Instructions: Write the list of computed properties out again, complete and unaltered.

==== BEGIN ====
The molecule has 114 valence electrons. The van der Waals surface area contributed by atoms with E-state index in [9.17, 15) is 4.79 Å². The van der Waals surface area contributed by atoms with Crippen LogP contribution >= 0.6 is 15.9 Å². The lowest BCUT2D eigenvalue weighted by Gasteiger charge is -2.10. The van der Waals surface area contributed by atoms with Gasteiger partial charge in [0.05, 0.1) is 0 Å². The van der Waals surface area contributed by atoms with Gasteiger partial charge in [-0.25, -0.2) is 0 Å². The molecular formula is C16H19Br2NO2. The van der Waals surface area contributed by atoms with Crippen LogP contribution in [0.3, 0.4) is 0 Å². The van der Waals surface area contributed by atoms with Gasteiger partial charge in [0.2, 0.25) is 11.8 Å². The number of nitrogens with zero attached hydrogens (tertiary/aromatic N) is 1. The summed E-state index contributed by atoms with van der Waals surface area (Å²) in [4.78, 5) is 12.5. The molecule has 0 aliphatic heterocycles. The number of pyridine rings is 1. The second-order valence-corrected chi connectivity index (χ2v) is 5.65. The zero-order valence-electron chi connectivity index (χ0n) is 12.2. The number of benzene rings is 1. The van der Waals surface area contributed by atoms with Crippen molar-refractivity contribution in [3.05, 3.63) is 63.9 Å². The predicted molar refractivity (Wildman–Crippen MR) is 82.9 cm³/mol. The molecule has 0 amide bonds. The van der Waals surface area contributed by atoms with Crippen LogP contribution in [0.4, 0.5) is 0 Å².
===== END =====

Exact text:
The molecule has 114 valence electrons. The van der Waals surface area contributed by atoms with E-state index in [9.17, 15) is 4.79 Å². The van der Waals surface area contributed by atoms with Crippen LogP contribution >= 0.6 is 15.9 Å². The lowest BCUT2D eigenvalue weighted by Gasteiger charge is -2.10. The van der Waals surface area contributed by atoms with Gasteiger partial charge in [0.05, 0.1) is 0 Å². The van der Waals surface area contributed by atoms with Gasteiger partial charge in [-0.25, -0.2) is 0 Å². The molecular formula is C16H19Br2NO2. The van der Waals surface area contributed by atoms with Crippen LogP contribution in [0.3, 0.4) is 0 Å². The van der Waals surface area contributed by atoms with Gasteiger partial charge in [0.2, 0.25) is 11.8 Å². The number of nitrogens with zero attached hydrogens (tertiary/aromatic N) is 1. The summed E-state index contributed by atoms with van der Waals surface area (Å²) in [4.78, 5) is 12.5. The molecule has 0 aliphatic heterocycles. The number of pyridine rings is 1. The second-order valence-corrected chi connectivity index (χ2v) is 5.65. The zero-order valence-electron chi connectivity index (χ0n) is 12.2. The number of benzene rings is 1. The van der Waals surface area contributed by atoms with Crippen molar-refractivity contribution in [3.05, 3.63) is 63.9 Å². The predicted molar refractivity (Wildman–Crippen MR) is 82.9 cm³/mol. The molecule has 0 amide bonds. The van der Waals surface area contributed by atoms with Crippen LogP contribution in [0.4, 0.5) is 0 Å².